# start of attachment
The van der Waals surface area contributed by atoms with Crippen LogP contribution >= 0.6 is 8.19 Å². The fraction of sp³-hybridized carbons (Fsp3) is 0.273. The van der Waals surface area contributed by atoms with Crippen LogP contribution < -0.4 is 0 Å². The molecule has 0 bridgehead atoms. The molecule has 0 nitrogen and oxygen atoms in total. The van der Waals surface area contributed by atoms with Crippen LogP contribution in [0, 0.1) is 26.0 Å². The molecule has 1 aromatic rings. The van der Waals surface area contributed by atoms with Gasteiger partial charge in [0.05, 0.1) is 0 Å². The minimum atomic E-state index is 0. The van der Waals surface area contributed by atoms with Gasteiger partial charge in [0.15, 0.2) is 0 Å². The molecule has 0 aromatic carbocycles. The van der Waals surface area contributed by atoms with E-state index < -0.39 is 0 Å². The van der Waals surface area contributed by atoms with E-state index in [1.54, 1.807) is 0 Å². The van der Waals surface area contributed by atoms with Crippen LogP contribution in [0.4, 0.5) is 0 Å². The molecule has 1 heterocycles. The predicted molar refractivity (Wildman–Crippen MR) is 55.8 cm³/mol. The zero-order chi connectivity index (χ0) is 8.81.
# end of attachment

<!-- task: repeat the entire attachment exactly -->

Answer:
The van der Waals surface area contributed by atoms with Crippen LogP contribution >= 0.6 is 8.19 Å². The fraction of sp³-hybridized carbons (Fsp3) is 0.273. The van der Waals surface area contributed by atoms with Crippen LogP contribution < -0.4 is 0 Å². The molecule has 0 bridgehead atoms. The molecule has 0 nitrogen and oxygen atoms in total. The van der Waals surface area contributed by atoms with Crippen LogP contribution in [0, 0.1) is 26.0 Å². The molecule has 1 aromatic rings. The van der Waals surface area contributed by atoms with Gasteiger partial charge in [0.05, 0.1) is 0 Å². The minimum atomic E-state index is 0. The van der Waals surface area contributed by atoms with Gasteiger partial charge in [0.15, 0.2) is 0 Å². The molecule has 0 aromatic carbocycles. The van der Waals surface area contributed by atoms with E-state index < -0.39 is 0 Å². The van der Waals surface area contributed by atoms with E-state index in [1.54, 1.807) is 0 Å². The van der Waals surface area contributed by atoms with Crippen LogP contribution in [0.4, 0.5) is 0 Å². The molecule has 1 heterocycles. The predicted molar refractivity (Wildman–Crippen MR) is 55.8 cm³/mol. The zero-order chi connectivity index (χ0) is 8.81.